Dover Quartet illumines the darkness at Winter Chamber Music Festival

Sat Jan 12, 2019 at 4:33 pm

By Lawrence A. Johnson

The Dover Quartet performed music of Schubert and Tchaikovsky at the Winter Chamber Music Festival Friday night in Evanston. Photo: Carlin Ma

With the Dover Quartet’s residency at Northwestern University just extended through the 2019-2020 season, it’s fitting that the Bienen School of Music’s excellent home ensemble opened the Winter Chamber Music Festival Friday night at Pick Staiger Hall.

The final, expansive quartets by Schubert and Tchaikovsky made up the bulk of the generous program, framing a centerpiece by Mason Bates.

Schubert’s Quartet in G major remains the least often played of his four late masterpieces in the genre, but in many ways it is his greatest achievement of them all. The work is epic, nearly 50 minutes in span. And even today Schubert’s posthumously published last quartet feels modern in its unsettled, constantly shifting tonality, explosive outbursts, and almost orchestral deployment, upper and lower strings often pitted against each other.

The Dover Quartet (violinists Joel Link and Bryan Lee, violist Milena Pajaro-van de Stadt, and cellist Camden Shaw) is ideally suited to Schubert’s music. Their refined, silvery sonority and turn-on-a-dime versatility consistently made a strong, eloquent, even revisionist, case for this massive work. Throughout the sprawling first movement, the players kept a fine balance, the dramatic surges and dark, existential bleakness countervailed by Schubert’s fragile lyricism and dance-like rhythms. The players sustained the long canvas with great skill, their firmly pointed dramatic urgency keeping narrative momentum.

The Dover members brought a distinctive touch to the ensuing Andante as well—their aristocratic delicacy in the nostalgic main theme made the eruptive contrast of the middle section even more jarring in its sudden violence.

Conversely, the Scherzo was lighter and more buoyant than often played, and the rustic Landler tune given unapologetic warmth and affection. In the finale, the players emphasized a jumpy, nervous quality beneath the sunny surface bonhomie of the galumphing main theme. Throughout the Dover Quartet kept the songful and dramatic elements in a finely calibrated equilibrium, playing with technical gleam and innate sympathy. This was not only distinctive, world-class Schubert playing but a fresh and thoughtfully conceived performance.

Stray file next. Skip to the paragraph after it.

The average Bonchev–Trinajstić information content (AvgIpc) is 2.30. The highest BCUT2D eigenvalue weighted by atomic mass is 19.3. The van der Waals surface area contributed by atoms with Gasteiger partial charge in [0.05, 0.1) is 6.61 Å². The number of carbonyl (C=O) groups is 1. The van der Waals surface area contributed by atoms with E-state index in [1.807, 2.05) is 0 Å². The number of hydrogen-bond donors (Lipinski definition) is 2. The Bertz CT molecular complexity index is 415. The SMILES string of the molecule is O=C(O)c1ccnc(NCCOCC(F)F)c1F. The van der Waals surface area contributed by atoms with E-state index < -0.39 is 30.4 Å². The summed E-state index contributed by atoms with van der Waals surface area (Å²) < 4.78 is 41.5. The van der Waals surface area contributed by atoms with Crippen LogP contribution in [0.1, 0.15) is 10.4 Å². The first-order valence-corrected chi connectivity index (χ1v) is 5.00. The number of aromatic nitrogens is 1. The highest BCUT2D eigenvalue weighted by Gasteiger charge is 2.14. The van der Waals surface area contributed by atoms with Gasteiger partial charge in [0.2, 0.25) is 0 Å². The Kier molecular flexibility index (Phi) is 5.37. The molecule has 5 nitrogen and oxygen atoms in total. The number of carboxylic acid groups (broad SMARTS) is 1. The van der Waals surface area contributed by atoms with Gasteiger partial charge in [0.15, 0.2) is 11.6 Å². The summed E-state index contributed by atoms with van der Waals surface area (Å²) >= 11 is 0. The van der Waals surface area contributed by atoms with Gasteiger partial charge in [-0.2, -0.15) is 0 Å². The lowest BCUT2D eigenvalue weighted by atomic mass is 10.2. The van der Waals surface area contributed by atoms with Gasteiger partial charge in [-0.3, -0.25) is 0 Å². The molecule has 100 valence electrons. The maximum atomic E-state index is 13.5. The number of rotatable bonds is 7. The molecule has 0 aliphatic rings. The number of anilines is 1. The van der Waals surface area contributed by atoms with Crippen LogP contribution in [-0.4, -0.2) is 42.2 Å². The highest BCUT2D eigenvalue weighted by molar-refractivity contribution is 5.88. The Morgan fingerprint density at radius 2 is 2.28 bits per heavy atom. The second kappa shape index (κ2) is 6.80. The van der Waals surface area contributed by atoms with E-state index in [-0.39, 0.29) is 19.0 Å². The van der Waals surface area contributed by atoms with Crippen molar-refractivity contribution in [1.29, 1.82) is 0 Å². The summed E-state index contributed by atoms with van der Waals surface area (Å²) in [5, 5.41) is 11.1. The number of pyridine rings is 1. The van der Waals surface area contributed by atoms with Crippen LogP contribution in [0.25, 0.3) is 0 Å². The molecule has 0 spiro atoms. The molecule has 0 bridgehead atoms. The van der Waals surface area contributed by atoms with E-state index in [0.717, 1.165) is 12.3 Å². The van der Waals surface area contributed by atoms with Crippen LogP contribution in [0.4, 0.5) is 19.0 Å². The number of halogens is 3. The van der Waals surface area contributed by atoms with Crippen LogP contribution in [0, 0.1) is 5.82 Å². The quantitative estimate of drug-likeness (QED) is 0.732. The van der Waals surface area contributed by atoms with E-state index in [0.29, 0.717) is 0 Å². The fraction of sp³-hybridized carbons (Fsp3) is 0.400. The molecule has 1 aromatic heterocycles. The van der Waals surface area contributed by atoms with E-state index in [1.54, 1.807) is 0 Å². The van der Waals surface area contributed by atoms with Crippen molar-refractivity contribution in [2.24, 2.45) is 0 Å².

The playing was just as polished and responsive in Tchaikovsky’s Quartet No. 3, which led off the evening.

As with the Schubert work, Tchaikovsky’s Quartet in E flat minor was his last in the genre and, arguably, his best as well. Written in 1876, the work was dedicated to the memory of Ferdinand Laub, the accomplished Czech violinist who had premiered Tchaikovsky’s first two quartets with his ensemble.

The valedictory feeling is unmistakable in this score—immediately manifest in the elegiac introduction to the long opening movement and, especially, in the expansive slow movement (marked Andante funebre e doloroso).

At times one wanted more tonal ballast and outward Russian emotion in this music than the Dover’s lightish sonority mustered. Still, the musicians’ tautly focused performance supplied its own rewards with uncommonly blended ensemble and transparency and seamless transitions between sections. The Allegretto provided a less cheerful respite than usual, the musicians’ jabbing repeated notes more agitated than amiable.  

That lack of sonorous weight apart, the Dover members charted the brooding slow movement with unsparing focus and searching expression. The pulsing lines built to a dramatic climax and the funereal closing section was duly atmospheric, tolling like an Orthodox church choir. Perhaps Tchaikovsky’s finale is fractionally less inspired than the preceding movements, but the vital and incisive playing made its hectic joie de vivre an effective payoff.

The evening’s enterpiece was Mason Bates’ From Amber Frozen. This early Bates piece (2004) displays some of his patented elements—namely syncopated riffs, down-tuned pitches, and batted-around pizzicatos. Yet the writing is fresher and the structure more secure here, and even Bates’ now-familiar devices seem more integrated and less shopworn. It’s hard to imagine finer advocacy for Bates’ populist style than that delivered by the Dover musicians who provided concentrated playing with meticulous dynamics, near-faultless rhythmic acuity and haunting high harmonics.

The Winter Chamber Music Festival continues with James Ehnes and Andrew Armstrong performing Beethoven violin sonatas 7:30 p.m. Sunday at Pick Staiger Hall.

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